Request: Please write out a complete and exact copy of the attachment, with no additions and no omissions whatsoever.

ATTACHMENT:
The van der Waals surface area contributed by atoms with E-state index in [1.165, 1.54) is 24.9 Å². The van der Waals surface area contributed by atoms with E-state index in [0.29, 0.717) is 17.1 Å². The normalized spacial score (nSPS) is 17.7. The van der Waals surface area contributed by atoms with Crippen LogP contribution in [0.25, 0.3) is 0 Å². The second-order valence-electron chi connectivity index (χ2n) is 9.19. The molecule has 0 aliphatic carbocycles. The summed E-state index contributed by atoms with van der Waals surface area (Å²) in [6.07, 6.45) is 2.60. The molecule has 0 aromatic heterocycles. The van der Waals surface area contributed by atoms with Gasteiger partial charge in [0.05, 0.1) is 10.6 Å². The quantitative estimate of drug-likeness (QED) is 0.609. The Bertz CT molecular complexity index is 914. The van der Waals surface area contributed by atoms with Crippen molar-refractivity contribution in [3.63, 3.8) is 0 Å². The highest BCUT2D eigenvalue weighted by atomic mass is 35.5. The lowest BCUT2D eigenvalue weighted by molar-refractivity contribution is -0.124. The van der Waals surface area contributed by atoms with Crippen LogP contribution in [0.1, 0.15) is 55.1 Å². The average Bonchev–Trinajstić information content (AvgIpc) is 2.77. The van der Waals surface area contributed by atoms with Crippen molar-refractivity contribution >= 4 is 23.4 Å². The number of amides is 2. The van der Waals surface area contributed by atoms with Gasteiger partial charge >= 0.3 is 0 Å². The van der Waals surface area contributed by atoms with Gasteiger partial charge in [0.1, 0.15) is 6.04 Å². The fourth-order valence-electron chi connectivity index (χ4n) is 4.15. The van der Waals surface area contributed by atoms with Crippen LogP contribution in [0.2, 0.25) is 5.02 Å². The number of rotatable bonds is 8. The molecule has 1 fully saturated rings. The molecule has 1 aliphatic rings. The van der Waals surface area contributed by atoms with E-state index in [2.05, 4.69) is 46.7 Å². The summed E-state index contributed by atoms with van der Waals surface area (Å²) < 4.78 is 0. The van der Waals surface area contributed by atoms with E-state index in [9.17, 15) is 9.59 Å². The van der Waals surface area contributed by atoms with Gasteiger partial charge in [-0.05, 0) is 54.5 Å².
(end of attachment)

The van der Waals surface area contributed by atoms with E-state index in [1.165, 1.54) is 24.9 Å². The van der Waals surface area contributed by atoms with E-state index in [0.29, 0.717) is 17.1 Å². The normalized spacial score (nSPS) is 17.7. The van der Waals surface area contributed by atoms with Crippen LogP contribution in [0.25, 0.3) is 0 Å². The second-order valence-electron chi connectivity index (χ2n) is 9.19. The molecule has 0 aliphatic carbocycles. The summed E-state index contributed by atoms with van der Waals surface area (Å²) in [6.07, 6.45) is 2.60. The molecule has 0 aromatic heterocycles. The van der Waals surface area contributed by atoms with Gasteiger partial charge in [0.05, 0.1) is 10.6 Å². The quantitative estimate of drug-likeness (QED) is 0.609. The Bertz CT molecular complexity index is 914. The van der Waals surface area contributed by atoms with Crippen molar-refractivity contribution in [3.63, 3.8) is 0 Å². The highest BCUT2D eigenvalue weighted by atomic mass is 35.5. The lowest BCUT2D eigenvalue weighted by molar-refractivity contribution is -0.124. The van der Waals surface area contributed by atoms with Crippen LogP contribution in [0.1, 0.15) is 55.1 Å². The average Bonchev–Trinajstić information content (AvgIpc) is 2.77. The van der Waals surface area contributed by atoms with Crippen molar-refractivity contribution >= 4 is 23.4 Å². The number of amides is 2. The van der Waals surface area contributed by atoms with Gasteiger partial charge >= 0.3 is 0 Å². The van der Waals surface area contributed by atoms with Gasteiger partial charge in [0.1, 0.15) is 6.04 Å². The fourth-order valence-electron chi connectivity index (χ4n) is 4.15. The van der Waals surface area contributed by atoms with Crippen LogP contribution in [0.2, 0.25) is 5.02 Å². The number of rotatable bonds is 8. The molecule has 1 fully saturated rings. The molecule has 1 aliphatic rings. The van der Waals surface area contributed by atoms with E-state index in [2.05, 4.69) is 46.7 Å². The summed E-state index contributed by atoms with van der Waals surface area (Å²) < 4.78 is 0. The van der Waals surface area contributed by atoms with E-state index in [9.17, 15) is 9.59 Å². The van der Waals surface area contributed by atoms with Gasteiger partial charge in [-0.05, 0) is 54.5 Å².